Table_1_The Use of a Mini-Bioreactor Fermentation System as a Reproducible, High-Throughput ex vivo Batch Model of the Distal Colon.docx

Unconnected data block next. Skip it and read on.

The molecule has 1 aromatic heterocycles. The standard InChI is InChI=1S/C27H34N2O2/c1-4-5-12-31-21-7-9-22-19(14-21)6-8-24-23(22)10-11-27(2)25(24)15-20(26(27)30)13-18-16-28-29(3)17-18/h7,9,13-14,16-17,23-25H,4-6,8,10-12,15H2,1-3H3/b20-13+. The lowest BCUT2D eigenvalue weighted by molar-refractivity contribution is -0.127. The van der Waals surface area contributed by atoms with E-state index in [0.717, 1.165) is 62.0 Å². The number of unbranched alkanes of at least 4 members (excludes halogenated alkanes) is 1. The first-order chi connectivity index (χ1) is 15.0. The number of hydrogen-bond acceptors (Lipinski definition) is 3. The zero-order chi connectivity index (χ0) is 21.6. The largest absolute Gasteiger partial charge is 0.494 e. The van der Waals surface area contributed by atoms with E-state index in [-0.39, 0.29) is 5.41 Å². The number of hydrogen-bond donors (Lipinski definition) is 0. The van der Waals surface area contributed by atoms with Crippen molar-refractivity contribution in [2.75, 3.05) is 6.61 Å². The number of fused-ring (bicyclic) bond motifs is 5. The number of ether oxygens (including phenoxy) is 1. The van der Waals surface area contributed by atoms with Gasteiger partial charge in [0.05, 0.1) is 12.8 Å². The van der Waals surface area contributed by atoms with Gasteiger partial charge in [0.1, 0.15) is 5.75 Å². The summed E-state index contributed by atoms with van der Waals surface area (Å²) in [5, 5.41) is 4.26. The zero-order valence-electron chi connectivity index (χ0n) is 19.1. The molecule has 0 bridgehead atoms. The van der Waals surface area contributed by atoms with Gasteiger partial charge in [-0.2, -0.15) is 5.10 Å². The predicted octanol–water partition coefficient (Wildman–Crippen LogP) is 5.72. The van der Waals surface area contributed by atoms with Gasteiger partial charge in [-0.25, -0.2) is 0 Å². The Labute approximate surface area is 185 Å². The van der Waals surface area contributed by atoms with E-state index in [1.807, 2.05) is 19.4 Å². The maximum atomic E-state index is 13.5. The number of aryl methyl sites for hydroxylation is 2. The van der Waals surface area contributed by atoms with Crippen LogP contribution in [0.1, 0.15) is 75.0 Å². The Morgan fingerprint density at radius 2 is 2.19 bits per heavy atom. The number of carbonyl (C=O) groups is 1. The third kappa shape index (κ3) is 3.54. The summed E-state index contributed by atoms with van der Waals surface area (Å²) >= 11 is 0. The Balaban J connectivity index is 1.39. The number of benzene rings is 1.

<p>Ex vivo colon fermentation systems are highly versatile as models for analyzing gastrointestinal tract microbiota composition and functionality. Ex vivo colon models range in size and functionality from bench-top micro fermenters to large units housed in individualized cabinets. The length of set-up time (including stabilization periods) for each fermentation system can range from hours to weeks to months. The aim of this study was to investigate a single-use cassette mini-fermentation system as a reproducible batch model of the colon. The online data log from the cassettes (triplicate wells across four different cassettes, n = 12) was sensitive enough to identify real-time changes in pH, temperature, dissolved oxygen or liquid addition (sodium hydroxide) during the runs which could be addressed if an alarm set-point was triggered. The alpha diversity indices also showed little variation between cassettes with the samples clustering around the mean. The weighted beta diversity PCoA analysis illustrated that 95% of the variance between the samples was accounted for by the time-point and not the fermentation run/cassette used. The variation in taxonomic diversity between cassettes was limited to less than 20 out of 115 genera. This study provides evidence that micro-bioreactors provide some very attractive advantages as batch models for the human colon. We show for the first time the use of the micro-Matrix a 24-well sophisticated parallel controlled cassette-based bioreactors as a batch colon model. We demonstrated a high level of reproducibility across fermentation cassettes when used in conjunction with a standardized fecal microbiota. The machine can operate 24 individual fermentations simultaneously and are relatively cost effective. Based on next generation sequencing analysis, the micro-bioreactors offer a high degree of reproducibility together with high-throughput capacity. This makes it a potential system for large screening projects that can then be scaled up to large fermenters or human/animal in vivo experiments.</p>